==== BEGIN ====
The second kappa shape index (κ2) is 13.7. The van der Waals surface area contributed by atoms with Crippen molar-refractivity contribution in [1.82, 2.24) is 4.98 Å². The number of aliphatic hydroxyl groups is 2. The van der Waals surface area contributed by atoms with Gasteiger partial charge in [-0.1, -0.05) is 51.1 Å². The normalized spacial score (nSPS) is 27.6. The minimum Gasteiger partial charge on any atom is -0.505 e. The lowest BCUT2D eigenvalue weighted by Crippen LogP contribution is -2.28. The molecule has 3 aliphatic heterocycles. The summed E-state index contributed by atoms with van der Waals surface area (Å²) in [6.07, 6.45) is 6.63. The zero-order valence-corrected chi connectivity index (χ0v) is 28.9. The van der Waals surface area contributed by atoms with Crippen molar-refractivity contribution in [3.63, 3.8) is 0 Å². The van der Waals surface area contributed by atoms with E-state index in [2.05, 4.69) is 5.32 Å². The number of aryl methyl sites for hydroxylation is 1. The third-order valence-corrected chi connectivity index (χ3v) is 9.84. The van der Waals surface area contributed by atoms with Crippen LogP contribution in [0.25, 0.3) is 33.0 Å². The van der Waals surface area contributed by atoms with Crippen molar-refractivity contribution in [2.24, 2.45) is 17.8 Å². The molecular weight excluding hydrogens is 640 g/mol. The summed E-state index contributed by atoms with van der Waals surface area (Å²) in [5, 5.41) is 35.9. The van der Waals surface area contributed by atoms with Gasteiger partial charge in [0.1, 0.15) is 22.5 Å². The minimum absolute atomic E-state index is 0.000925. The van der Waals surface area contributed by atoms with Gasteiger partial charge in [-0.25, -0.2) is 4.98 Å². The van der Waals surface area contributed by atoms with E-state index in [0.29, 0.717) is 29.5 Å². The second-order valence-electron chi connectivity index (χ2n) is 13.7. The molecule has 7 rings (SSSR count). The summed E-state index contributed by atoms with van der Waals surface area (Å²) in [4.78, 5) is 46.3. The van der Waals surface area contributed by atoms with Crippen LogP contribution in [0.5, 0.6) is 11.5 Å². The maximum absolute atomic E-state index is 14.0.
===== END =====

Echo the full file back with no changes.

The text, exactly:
The second kappa shape index (κ2) is 13.7. The van der Waals surface area contributed by atoms with Crippen molar-refractivity contribution in [1.82, 2.24) is 4.98 Å². The number of aliphatic hydroxyl groups is 2. The van der Waals surface area contributed by atoms with Gasteiger partial charge in [-0.1, -0.05) is 51.1 Å². The normalized spacial score (nSPS) is 27.6. The minimum Gasteiger partial charge on any atom is -0.505 e. The lowest BCUT2D eigenvalue weighted by Crippen LogP contribution is -2.28. The molecule has 3 aliphatic heterocycles. The summed E-state index contributed by atoms with van der Waals surface area (Å²) in [6.07, 6.45) is 6.63. The zero-order valence-corrected chi connectivity index (χ0v) is 28.9. The van der Waals surface area contributed by atoms with Crippen molar-refractivity contribution in [3.63, 3.8) is 0 Å². The van der Waals surface area contributed by atoms with E-state index in [2.05, 4.69) is 5.32 Å². The number of aryl methyl sites for hydroxylation is 1. The third-order valence-corrected chi connectivity index (χ3v) is 9.84. The van der Waals surface area contributed by atoms with Crippen LogP contribution in [0.25, 0.3) is 33.0 Å². The van der Waals surface area contributed by atoms with Crippen molar-refractivity contribution in [2.24, 2.45) is 17.8 Å². The molecular weight excluding hydrogens is 640 g/mol. The summed E-state index contributed by atoms with van der Waals surface area (Å²) in [5, 5.41) is 35.9. The van der Waals surface area contributed by atoms with Gasteiger partial charge in [0.1, 0.15) is 22.5 Å². The minimum absolute atomic E-state index is 0.000925. The van der Waals surface area contributed by atoms with Gasteiger partial charge in [-0.25, -0.2) is 4.98 Å². The van der Waals surface area contributed by atoms with E-state index in [0.29, 0.717) is 29.5 Å². The second-order valence-electron chi connectivity index (χ2n) is 13.7. The molecule has 7 rings (SSSR count). The summed E-state index contributed by atoms with van der Waals surface area (Å²) in [4.78, 5) is 46.3. The van der Waals surface area contributed by atoms with Crippen LogP contribution in [0.5, 0.6) is 11.5 Å². The maximum absolute atomic E-state index is 14.0.